With the UK’s third national lockdown forcing the countries museums and galleries to close their doors to visitors, one came up with a novel approach to get around the rules in a legal way. While some museums set up virtual tours for patrons online and others gave lectures about their collections with livestreams and podcasts, the Design Museum – located in Kensington, in West London – decided it still wanted to achieve in-person visits. To this end, it looked around at which public placess were still able to open their doors to the public and realised that supermarkets were one of the few places where people could go.
Even though non-essential retail was closed in the UK for much of the latter half of 2020 and the start of 2021, supermarkets were allowed to keep their doors open for grocery purchases. Given that the Design Museum’s shop was full of items that would normally be classed as non-essential, it decided to completely rebrand it as a supermarket, only one with a heavy accent on design. The Design Museum, which focuses on industrial, graphic, fashion, and architectural design was named as European Museum of the Year in 2018, so running a supermarket from its shop necessarily involved a degree of creative thought and innovation.
An Exhibition or a Shop?
The museum’s exhibition – simply called Supermarket – was a grocery store as well as operating as a design-led and collaboratively put together art installation. The idea was straightforward enough – items for sale in Supermarket could be bought by anyone who wanted to purchase them just like any shop. The Design Museum partnered with Bombay Sapphire Gin and the renowned designer, Camille Walala, for the concept to come to fruition. Walala is known for her large-scale work which often reimagines public spaces in colourful ways.
Initially, the project involved putting together a team of up-and-coming illustrators, design artists and animators to dream up new packaging. Of course, all of the products that went on sale in Supermarket had to be essentials – the sort of thing that shops were allowed to open for business for – but that did not mean that they needed to be run-of-the-mill products. Instead, the team of ten designers each made use of their unique styles and imagery to come up with something completely new that could not be found anywhere else.
Public museums in much of the UK, including London, remained closed until 17th May and many have started to reopen since then. However, during the Covid-19 public healthcare emergency, the pop-up grocery shop was able to welcome members of the public. It did so in April for a period of just five days, offering a unique chance to enjoy contemporary design in a museum-like context without breaking the law.
In fact, the Design Museum was making a wider point about creativity during lockdown than simply being inventive with interpreting the way the law was written. The organisers wanted to send a message that creativity could still bloom even under such stringent circumstances. It organised an online debate and prompted plenty of discussions around design, museums and public institutions with its hashtag, #CreativityIsEssential.
One of the illustrators who took part in the Supermarket project, Charlotte Edey, said the Design museum has contacted her before the UK government announced its plans for relaxing social distancing rules in England. According to her, the brief was to show how it was possible to make creativity accessible to people even during a time of many different social restrictions. The idea was also to ask questions about what people decide is essential for them and what is not.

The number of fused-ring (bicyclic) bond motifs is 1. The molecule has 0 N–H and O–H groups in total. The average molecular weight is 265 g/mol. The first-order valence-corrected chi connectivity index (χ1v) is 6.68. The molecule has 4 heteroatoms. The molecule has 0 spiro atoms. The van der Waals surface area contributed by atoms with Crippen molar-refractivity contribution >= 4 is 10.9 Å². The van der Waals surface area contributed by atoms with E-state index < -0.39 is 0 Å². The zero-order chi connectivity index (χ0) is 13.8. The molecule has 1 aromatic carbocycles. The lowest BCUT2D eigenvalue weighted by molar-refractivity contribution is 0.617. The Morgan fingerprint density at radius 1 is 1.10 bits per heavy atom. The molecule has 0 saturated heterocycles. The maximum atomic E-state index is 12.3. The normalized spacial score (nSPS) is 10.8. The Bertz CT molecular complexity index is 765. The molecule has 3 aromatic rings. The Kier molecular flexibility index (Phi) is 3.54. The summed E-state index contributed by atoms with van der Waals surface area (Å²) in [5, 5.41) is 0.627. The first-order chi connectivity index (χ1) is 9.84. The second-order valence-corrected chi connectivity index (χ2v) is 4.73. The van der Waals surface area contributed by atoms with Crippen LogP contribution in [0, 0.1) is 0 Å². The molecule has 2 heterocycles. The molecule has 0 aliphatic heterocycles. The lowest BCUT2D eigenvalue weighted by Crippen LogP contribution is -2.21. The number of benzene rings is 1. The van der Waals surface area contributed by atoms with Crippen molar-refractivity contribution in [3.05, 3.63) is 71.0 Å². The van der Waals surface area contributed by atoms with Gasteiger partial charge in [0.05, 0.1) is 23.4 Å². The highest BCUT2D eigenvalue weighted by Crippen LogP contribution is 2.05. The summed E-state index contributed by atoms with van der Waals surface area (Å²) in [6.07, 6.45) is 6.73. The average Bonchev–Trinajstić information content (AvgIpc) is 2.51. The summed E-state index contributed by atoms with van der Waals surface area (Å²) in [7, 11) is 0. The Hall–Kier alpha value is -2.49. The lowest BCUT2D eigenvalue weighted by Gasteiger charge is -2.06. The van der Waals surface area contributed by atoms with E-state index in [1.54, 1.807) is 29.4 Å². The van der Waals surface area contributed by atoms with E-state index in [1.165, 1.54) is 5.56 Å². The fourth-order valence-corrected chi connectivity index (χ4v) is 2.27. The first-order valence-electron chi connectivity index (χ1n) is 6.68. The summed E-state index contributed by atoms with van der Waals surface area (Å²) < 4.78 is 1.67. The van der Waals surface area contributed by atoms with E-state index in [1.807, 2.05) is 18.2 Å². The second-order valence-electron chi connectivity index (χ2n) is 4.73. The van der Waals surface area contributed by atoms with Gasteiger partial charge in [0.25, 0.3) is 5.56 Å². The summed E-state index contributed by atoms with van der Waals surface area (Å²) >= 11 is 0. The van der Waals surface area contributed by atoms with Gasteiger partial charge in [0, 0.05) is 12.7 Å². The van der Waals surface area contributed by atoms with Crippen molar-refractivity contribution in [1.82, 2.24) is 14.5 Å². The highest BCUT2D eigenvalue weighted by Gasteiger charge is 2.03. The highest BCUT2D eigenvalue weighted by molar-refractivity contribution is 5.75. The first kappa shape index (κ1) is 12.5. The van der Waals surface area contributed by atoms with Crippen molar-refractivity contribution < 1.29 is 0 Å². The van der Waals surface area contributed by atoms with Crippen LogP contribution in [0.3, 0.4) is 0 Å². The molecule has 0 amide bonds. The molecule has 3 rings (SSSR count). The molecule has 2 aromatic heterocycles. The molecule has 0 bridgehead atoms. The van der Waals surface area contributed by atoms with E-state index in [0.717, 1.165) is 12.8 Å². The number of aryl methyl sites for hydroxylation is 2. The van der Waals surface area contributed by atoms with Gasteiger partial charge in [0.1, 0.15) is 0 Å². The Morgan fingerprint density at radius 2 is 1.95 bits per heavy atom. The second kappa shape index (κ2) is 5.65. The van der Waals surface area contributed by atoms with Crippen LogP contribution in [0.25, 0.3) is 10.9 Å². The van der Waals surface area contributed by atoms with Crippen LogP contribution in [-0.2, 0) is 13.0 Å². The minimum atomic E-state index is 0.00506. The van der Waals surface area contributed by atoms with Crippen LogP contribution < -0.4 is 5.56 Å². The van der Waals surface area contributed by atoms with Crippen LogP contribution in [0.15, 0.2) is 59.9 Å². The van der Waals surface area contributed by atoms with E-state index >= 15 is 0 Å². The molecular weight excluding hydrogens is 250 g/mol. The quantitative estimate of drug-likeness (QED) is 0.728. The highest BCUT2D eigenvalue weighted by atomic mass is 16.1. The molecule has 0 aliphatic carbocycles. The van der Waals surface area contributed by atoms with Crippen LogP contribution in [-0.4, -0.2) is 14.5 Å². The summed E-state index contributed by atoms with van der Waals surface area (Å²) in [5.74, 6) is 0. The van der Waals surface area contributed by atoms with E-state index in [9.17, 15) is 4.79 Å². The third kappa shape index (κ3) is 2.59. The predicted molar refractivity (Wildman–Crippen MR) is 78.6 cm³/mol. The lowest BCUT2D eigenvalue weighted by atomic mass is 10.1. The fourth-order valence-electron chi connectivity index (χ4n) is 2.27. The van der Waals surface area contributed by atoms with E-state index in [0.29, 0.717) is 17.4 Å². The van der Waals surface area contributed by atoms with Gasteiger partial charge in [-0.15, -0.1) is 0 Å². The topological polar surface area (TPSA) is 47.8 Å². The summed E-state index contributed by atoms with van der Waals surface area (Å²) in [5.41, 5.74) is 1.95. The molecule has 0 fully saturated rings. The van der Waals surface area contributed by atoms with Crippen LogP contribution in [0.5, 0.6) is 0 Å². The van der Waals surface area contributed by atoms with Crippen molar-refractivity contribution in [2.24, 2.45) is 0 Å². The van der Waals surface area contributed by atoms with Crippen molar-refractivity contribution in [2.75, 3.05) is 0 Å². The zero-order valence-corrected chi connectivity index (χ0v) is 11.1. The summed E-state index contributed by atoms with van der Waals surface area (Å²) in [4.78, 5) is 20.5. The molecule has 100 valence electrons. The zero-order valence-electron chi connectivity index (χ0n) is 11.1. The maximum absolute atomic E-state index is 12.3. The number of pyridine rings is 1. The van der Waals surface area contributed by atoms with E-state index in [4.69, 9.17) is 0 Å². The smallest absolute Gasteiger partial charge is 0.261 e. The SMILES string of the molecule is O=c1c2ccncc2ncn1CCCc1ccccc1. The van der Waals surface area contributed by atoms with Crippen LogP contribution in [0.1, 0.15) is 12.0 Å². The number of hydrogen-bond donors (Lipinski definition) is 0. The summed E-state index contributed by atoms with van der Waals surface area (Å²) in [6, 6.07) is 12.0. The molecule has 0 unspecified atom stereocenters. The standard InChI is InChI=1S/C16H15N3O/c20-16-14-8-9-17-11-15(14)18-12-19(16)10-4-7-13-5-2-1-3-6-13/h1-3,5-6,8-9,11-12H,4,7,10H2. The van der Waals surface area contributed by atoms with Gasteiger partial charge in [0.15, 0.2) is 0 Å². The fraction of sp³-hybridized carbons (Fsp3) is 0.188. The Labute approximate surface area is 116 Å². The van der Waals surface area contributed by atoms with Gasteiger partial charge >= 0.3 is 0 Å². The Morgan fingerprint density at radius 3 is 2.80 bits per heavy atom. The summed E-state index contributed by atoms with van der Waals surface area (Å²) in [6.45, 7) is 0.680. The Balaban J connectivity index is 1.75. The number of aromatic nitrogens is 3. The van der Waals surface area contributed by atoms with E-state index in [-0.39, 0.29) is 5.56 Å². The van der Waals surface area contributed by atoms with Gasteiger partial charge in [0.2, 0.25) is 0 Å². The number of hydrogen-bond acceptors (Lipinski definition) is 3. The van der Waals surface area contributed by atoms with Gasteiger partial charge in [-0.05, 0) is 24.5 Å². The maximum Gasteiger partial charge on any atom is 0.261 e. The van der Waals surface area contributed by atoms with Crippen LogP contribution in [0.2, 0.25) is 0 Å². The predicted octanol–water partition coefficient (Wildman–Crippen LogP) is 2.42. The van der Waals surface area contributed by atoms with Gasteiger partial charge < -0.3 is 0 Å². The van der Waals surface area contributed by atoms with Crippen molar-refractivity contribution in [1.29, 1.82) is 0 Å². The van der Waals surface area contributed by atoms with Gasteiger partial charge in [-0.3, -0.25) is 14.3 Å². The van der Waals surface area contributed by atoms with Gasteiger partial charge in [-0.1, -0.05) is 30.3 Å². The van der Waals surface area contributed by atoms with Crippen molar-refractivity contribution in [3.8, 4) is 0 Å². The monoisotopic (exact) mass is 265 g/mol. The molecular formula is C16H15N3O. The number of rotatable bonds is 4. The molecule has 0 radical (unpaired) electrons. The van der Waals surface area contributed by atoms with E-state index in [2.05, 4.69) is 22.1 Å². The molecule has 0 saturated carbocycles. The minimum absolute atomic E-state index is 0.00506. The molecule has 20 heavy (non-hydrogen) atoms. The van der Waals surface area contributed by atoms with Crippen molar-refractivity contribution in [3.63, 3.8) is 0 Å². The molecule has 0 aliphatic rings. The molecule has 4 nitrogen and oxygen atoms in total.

“I found the idea intriguing,” Edey said. She added that, at the time, she felt as though the proposed opening time for the pop-up exhibition had perfectly echoed the sentiment in the brief, especially on what she called the value of creativity.
Joey Yu, an illustrator, animator and curator who was also involved in Supermarket, said that she thought the project had something important to add in the wider conversation about what had been going on over the entire lockdown period. “I think it is important for people to keep being inspired,” she said. Yu went on to say that music, theatre and art are things you need to see and feel in real life to be experienced properly. “It’s just not the same on a computer screen,” she said. “Supermarket is definitely [part of a]… debate that needs to be had.”
The exhibition offered visitors clean lines of brightly arranged jars and cans that had been neatly placed on shelves such that nothing was out of place. Yu’s work, for example, featured on two products, a 500-gram packet of Seggiano wild rice and a jar of organic Sicilian tomato passata. Other groceries that were presented in new design styles included a tin of kidney beans which was reimagined by Kentaro Okawara. The designer Katherine Plumb came up with a new way of presenting tea while washing up liquid was taken on by the illustrator and artist Jesse Warby. Given that it had been involved from the start, a limited-edition Bombay Sapphire gin bottle was also sold on the shelves of Supermarket, too. This one got the design treatment from Ruff Mercy, an artist and animation director.
The Design Museum said that all the funds raised from the sale of its products would be donated to the Emerging Designer Access Fund. This fund offers newly emerging talent free access to the Design Museum’s talks and events as well as its exhibitions. Tim Marlow, the museum’s director, said that although there was a fun element to the exhibition-shop, in the end, it was its questioning and critical elements that meant it had a more serious cultural impact.
About the author – Manuel Charr
Manuel Charr is a journalist working in the arts and cultural sectors. With a background in marketing, Manuel is drawn to arts organizations which are prepared to try inventive ways to reach new audiences.